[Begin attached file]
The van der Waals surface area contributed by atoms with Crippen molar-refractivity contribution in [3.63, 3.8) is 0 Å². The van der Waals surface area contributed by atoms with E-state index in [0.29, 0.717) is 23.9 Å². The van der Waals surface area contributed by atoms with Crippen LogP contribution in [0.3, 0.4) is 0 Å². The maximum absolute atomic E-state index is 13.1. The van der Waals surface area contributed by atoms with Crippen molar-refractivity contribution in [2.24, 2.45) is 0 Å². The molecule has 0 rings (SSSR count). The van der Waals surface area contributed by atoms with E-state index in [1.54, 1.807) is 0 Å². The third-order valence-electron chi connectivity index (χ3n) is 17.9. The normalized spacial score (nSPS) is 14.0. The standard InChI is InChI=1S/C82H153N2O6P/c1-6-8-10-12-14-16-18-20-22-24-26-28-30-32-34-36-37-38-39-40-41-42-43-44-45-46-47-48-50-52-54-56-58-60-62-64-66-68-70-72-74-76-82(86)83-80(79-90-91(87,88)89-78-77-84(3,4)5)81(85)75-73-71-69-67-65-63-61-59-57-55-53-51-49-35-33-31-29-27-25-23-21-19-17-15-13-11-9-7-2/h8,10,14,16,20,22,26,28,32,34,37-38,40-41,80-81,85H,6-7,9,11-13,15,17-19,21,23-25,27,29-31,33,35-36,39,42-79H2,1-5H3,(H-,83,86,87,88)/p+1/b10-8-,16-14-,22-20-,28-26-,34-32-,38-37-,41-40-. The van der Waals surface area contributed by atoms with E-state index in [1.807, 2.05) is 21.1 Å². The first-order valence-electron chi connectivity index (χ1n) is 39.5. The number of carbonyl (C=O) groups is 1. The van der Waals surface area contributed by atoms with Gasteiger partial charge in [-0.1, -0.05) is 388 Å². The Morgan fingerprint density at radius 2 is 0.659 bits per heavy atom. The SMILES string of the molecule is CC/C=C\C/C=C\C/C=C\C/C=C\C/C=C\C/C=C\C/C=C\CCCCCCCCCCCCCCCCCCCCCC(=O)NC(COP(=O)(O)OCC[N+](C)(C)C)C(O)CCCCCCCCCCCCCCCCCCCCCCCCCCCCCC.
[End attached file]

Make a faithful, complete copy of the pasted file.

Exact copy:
The van der Waals surface area contributed by atoms with Crippen molar-refractivity contribution in [3.63, 3.8) is 0 Å². The van der Waals surface area contributed by atoms with E-state index in [0.29, 0.717) is 23.9 Å². The van der Waals surface area contributed by atoms with Crippen LogP contribution in [0.3, 0.4) is 0 Å². The maximum absolute atomic E-state index is 13.1. The van der Waals surface area contributed by atoms with Crippen molar-refractivity contribution in [2.24, 2.45) is 0 Å². The molecule has 0 rings (SSSR count). The van der Waals surface area contributed by atoms with E-state index in [1.54, 1.807) is 0 Å². The third-order valence-electron chi connectivity index (χ3n) is 17.9. The normalized spacial score (nSPS) is 14.0. The standard InChI is InChI=1S/C82H153N2O6P/c1-6-8-10-12-14-16-18-20-22-24-26-28-30-32-34-36-37-38-39-40-41-42-43-44-45-46-47-48-50-52-54-56-58-60-62-64-66-68-70-72-74-76-82(86)83-80(79-90-91(87,88)89-78-77-84(3,4)5)81(85)75-73-71-69-67-65-63-61-59-57-55-53-51-49-35-33-31-29-27-25-23-21-19-17-15-13-11-9-7-2/h8,10,14,16,20,22,26,28,32,34,37-38,40-41,80-81,85H,6-7,9,11-13,15,17-19,21,23-25,27,29-31,33,35-36,39,42-79H2,1-5H3,(H-,83,86,87,88)/p+1/b10-8-,16-14-,22-20-,28-26-,34-32-,38-37-,41-40-. The van der Waals surface area contributed by atoms with E-state index in [1.807, 2.05) is 21.1 Å². The first-order valence-electron chi connectivity index (χ1n) is 39.5. The number of carbonyl (C=O) groups is 1. The van der Waals surface area contributed by atoms with Gasteiger partial charge in [-0.1, -0.05) is 388 Å². The Morgan fingerprint density at radius 2 is 0.659 bits per heavy atom. The SMILES string of the molecule is CC/C=C\C/C=C\C/C=C\C/C=C\C/C=C\C/C=C\C/C=C\CCCCCCCCCCCCCCCCCCCCCC(=O)NC(COP(=O)(O)OCC[N+](C)(C)C)C(O)CCCCCCCCCCCCCCCCCCCCCCCCCCCCCC.